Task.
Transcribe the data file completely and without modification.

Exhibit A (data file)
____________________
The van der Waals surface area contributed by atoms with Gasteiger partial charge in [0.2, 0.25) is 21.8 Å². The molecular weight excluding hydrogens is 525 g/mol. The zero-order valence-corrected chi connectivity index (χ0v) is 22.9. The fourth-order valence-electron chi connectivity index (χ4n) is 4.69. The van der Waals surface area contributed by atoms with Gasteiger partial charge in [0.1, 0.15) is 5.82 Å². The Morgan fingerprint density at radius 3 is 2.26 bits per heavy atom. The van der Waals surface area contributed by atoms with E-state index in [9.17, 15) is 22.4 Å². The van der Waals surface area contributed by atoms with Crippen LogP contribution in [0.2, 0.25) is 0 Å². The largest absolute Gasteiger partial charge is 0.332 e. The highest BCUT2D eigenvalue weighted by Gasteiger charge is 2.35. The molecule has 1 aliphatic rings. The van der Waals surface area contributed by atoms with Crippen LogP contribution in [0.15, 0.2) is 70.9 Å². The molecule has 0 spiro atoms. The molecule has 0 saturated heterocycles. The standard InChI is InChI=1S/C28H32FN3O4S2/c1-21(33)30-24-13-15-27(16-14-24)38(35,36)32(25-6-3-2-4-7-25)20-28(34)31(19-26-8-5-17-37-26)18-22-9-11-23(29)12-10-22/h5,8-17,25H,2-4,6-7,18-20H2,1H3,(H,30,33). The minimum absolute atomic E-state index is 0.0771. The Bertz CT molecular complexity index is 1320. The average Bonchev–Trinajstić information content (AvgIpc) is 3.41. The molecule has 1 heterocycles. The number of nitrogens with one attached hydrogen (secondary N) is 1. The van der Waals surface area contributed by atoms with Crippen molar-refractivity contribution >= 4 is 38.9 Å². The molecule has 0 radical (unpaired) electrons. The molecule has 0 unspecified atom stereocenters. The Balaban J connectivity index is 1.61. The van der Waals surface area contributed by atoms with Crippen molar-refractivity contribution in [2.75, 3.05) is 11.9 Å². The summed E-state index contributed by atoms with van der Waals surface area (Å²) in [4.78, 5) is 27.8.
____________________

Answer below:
The van der Waals surface area contributed by atoms with Gasteiger partial charge in [0.2, 0.25) is 21.8 Å². The molecular weight excluding hydrogens is 525 g/mol. The zero-order valence-corrected chi connectivity index (χ0v) is 22.9. The fourth-order valence-electron chi connectivity index (χ4n) is 4.69. The van der Waals surface area contributed by atoms with Gasteiger partial charge in [0.1, 0.15) is 5.82 Å². The Morgan fingerprint density at radius 3 is 2.26 bits per heavy atom. The van der Waals surface area contributed by atoms with E-state index in [9.17, 15) is 22.4 Å². The van der Waals surface area contributed by atoms with Crippen LogP contribution in [0.2, 0.25) is 0 Å². The largest absolute Gasteiger partial charge is 0.332 e. The highest BCUT2D eigenvalue weighted by Gasteiger charge is 2.35. The molecule has 1 aliphatic rings. The van der Waals surface area contributed by atoms with Crippen LogP contribution in [0.15, 0.2) is 70.9 Å². The molecule has 0 spiro atoms. The molecule has 0 saturated heterocycles. The standard InChI is InChI=1S/C28H32FN3O4S2/c1-21(33)30-24-13-15-27(16-14-24)38(35,36)32(25-6-3-2-4-7-25)20-28(34)31(19-26-8-5-17-37-26)18-22-9-11-23(29)12-10-22/h5,8-17,25H,2-4,6-7,18-20H2,1H3,(H,30,33). The minimum absolute atomic E-state index is 0.0771. The Bertz CT molecular complexity index is 1320. The average Bonchev–Trinajstić information content (AvgIpc) is 3.41. The molecule has 1 heterocycles. The number of nitrogens with one attached hydrogen (secondary N) is 1. The van der Waals surface area contributed by atoms with Crippen molar-refractivity contribution >= 4 is 38.9 Å². The molecule has 0 radical (unpaired) electrons. The molecule has 0 unspecified atom stereocenters. The Balaban J connectivity index is 1.61. The van der Waals surface area contributed by atoms with Crippen molar-refractivity contribution in [2.75, 3.05) is 11.9 Å². The summed E-state index contributed by atoms with van der Waals surface area (Å²) in [4.78, 5) is 27.8.